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How to Get a Pedestrian Plaza in Your Neighborhood — Lessons From Philly

10:45 AM EDT on June 4, 2014

After: Philadelphia activists just won a new pedestrian plaza for their neighborhood. Here's how they did it. Photo: This Old City
After: Philadelphia activists just won a new pedestrian plaza for their neighborhood. Here's how they did it. Photo: This Old City
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After nine years of planning, strategizing and outreach, community activists in Philadelphia have a new pedestrian plaza in Center City. The Triangle at 23rd, South, and Grays Ferry Avenue looks pretty awesome, doesn't it?

Before: A forgettable space. Image: This Old City
Before: A forgettable space. Image: This Old City
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Philly advocates certainly have reason to be proud of what they've created. And they want other people to replicate their success. Geoff Keys Thompson at This Old City shares a few key steps that should resonate in many other cities:

1. Make the case and build support

Over the years members of [the group that advocated for the change] tirelessly built the case for a pedestrian plaza and its benefits for nearby businesses. They drew on data and case studies from other cities. They regularly engaged with the property owners and businesses immediately flanking the Triangle. Yes, there was opposition. Yes, there were disagreements, but there was also perseverance and a sense even among those who opposed the project that the Triangle would eventually happen. They also enlisted the help of supportive property owners and businesses to woo the non-believers.

2. Make the space come alive

The Triangles committee also took action on behalf of the space. Monthly cleanups kept the space clean. Catherine Thorn fountain was fixed. Triangles folks applied new paint to the existing bollards and planted new plants in the garden around the fountain. Events like three jazz concerts last summer and a movie night all helped showcase the public space as a valuable community asset. Maintenance and improvements also assuaged concerns. After a plaza would be created, the community would be it's steward.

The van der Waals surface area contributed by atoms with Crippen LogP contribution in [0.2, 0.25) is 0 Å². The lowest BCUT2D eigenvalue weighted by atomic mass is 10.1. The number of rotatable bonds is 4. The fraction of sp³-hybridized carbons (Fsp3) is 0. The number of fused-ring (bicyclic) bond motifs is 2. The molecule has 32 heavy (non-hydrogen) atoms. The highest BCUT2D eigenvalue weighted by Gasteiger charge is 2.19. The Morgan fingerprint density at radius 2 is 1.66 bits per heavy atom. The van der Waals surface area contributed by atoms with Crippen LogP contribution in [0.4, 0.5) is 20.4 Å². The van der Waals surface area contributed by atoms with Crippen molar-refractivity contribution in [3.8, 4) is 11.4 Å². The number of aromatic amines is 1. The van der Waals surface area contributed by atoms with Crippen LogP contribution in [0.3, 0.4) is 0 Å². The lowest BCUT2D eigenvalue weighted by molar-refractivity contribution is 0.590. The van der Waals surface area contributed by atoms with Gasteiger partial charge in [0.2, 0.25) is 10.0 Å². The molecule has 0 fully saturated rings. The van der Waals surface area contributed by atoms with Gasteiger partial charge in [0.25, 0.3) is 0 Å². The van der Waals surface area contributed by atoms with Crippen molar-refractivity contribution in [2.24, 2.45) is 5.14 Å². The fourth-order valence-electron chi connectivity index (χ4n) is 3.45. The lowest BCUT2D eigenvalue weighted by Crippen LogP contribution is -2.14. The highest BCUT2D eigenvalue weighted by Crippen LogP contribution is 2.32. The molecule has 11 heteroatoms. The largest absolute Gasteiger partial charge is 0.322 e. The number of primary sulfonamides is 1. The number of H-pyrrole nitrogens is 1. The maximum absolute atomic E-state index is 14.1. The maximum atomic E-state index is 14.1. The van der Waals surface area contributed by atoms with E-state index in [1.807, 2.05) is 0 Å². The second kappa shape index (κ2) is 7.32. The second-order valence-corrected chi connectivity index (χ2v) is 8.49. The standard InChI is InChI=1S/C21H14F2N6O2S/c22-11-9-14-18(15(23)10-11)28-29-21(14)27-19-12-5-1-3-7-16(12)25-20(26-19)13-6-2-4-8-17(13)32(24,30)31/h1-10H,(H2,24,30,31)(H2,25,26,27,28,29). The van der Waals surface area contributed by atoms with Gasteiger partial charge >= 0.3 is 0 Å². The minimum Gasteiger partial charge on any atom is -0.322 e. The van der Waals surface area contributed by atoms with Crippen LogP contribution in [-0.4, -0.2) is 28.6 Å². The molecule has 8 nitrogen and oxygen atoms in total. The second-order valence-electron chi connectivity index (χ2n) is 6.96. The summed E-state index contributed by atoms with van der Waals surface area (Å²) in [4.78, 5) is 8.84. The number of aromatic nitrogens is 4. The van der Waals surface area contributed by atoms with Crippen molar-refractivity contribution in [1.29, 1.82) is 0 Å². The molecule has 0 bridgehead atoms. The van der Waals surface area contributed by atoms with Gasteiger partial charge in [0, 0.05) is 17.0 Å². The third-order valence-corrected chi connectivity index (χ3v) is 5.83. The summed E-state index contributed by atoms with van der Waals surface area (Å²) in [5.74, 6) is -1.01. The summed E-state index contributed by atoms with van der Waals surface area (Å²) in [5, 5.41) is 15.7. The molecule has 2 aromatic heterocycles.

3. Grow your coalition to win over skeptics

All of this built a strong foundation of support within the local business association, South Street West. A chorus of support from other business owners made all the difference in helping to respond to the concerns of those less convinced of the Triangle’s worth as a pedestrian space. It also created fertile ground for later requests of financial support to get the plaza up and running once approval from the city was secured.

4. Fundraise creatively

Rather than hold out their hands and ask for donations, the Triangles committee of SOSNA created an opportunity for individuals and businesses to put their name on the space. Plant materials and design were donated by Pure, a nearby floral design and plant nursery at 22nd and Lombard. Large planters, 7 in total, were each sponsored by local businesses like Grace Tavern, the Igloo and South Square Market. Individuals also sponsored. The same strategy was used for Adirondack chairs facing Catherine Thorn fountain (originally horses used to come to water here), as well as the cafe tables and chairs that form seating in the center of the plaza. In return for their sponsorship, funders were given plaques placed on the items they sponsored. Funds raised in this process also funded the LED string lights (full disclosure: I strung and hung those lights). Triangles committee members also held events to support the Triangles, the most prominent being annual Plazaplazoozas that temporarily closed the plaza for a concert/street festival. South Square Market also solicited donations from store patrons directly by asking for contributions as customers checked out.

The lighting, street furniture, and planters for the plaza cost about $10,000, Thompson says.

Elsewhere on the Network today: Reinventing Parking looks into parking policy in Japan and what makes it work so well. ATL Urbanist shares an animation showing how sprawl development has clustered around highways in the Atlanta region. And Mobilizing the Region compares the White House transportation bill proposal to the proposal from the Senate.

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